Deconstructing a TV advert

With 60,000,000 people watching television in the UK, it is by far the most accessible point of advertising for companies. Seven factors control just how much this will cost a company and this generally means that the best slots go to larger companies with more cash to spend on their marketing. These seven factors are:

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An introduction to reading an ad

I’m approaching this topic with the idea in mind that the male gaze is not the only viewing position we utilise today when considering reading advertisements. Below are three examples of ads with people in and I’ve made a very brief breakdown of how to read them while considering the gaze of the viewer as an introduction. Please do get carried away with making your own assumptions.

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Reading Fashion

Is that just a reflection of an outfit or one’s social status?

We all know about fashion in one way or another as it inhabits and intrudes on our everyday lives without us asking for it. But are we aware of the social stigma that is attached to wearing the outfit we chose this morning? Do we really pay attention to how we are portraying ourselves by simply getting dressed?

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Visual education: How we read images

A topic that is close to my heart is issue of being able to read texts. The bombardment of imagery that we contend with everyday isn’t often seen as something that necessarily needs contending with…but it should. It is seen as normal and we are used to it from a very young age. Whether it is through advertising, borne to tempt us into objects or services that the advertisers wish we would aspire to, or crying ourselves to sleep over how much better the lives of everyone we know (and don’t know) are because social media has buried into our brain holes, it is essential that visual language is part of the curriculum. The alternative is what has pretty much already happened only getting worse; we are more miserable than ever and, yet, Instagram shows us otherwise. We are going wrong somewhere and I think a good place to start is a greater education and understanding of visual signals and how they can, and do, affect us.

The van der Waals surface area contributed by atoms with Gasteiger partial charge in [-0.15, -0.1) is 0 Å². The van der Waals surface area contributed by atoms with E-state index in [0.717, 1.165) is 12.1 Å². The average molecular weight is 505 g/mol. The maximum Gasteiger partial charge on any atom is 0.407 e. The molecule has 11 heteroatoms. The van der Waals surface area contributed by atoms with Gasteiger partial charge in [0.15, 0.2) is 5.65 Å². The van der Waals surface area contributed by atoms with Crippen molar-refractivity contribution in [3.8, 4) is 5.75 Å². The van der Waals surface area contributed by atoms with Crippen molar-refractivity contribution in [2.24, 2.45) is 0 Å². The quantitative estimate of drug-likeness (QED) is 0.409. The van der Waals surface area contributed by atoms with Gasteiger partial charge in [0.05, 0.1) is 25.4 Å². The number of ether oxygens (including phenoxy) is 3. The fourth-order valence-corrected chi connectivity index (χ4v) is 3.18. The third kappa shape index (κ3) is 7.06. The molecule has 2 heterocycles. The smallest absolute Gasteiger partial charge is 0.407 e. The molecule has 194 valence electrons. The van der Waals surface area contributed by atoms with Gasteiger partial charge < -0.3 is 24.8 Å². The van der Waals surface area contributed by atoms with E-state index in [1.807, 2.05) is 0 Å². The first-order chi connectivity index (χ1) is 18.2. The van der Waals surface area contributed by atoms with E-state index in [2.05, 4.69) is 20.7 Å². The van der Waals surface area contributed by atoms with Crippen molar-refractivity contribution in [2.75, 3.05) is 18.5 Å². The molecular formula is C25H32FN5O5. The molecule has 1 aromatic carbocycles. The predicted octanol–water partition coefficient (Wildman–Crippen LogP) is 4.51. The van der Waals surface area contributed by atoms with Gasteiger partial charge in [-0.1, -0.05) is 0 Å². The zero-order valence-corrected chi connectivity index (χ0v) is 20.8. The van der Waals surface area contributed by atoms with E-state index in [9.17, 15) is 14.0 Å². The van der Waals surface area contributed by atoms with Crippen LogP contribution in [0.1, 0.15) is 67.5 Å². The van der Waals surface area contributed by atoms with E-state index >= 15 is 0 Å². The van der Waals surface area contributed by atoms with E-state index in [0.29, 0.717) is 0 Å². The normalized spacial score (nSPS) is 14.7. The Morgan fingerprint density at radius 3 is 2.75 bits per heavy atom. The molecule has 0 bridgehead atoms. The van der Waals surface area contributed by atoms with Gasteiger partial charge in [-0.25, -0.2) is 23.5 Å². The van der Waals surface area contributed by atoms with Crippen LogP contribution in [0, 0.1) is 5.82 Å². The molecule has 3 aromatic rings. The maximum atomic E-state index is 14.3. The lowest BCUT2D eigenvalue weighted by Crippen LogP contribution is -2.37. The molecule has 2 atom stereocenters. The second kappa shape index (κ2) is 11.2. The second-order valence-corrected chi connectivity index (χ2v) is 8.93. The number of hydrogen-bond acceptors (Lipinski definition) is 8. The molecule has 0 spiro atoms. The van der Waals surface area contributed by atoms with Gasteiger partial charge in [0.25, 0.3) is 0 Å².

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Are Creative practitioners responsible for addressing social issues?

In a word: no. Or, perhaps: not really. Thinking about the way in which a creative practitioner creates their work, it is apparent that the majority of what we encounter as a consumer is very commercialized, yet often censored in a way that it does not provoke a huge furore (unless that’s the objective of the company – bit of a gamble). There are a few examples of advertising campaigns that have shocked from a moral viewpoint; namely some of the advertisements shot by Oliviero Toscani for The United Colours of Benetton (shown below), but many of these practitioners are merely following orders from the company commissioning these images. Unless an artist is freelance and creates for the sake of art, there is often a commissioner signing off these images, so where the responsibility lies is a grey area. For responsibility, we can read: creative control.

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The Musée de l’Elysée showed a collection of controversial photographs in 2008 and described it as follows:

‘The Musée de l’Elysée has brought together a wide range of photographs from the beginnings of photography to the present day, which have been the focus of controversy or legal proceedings.’

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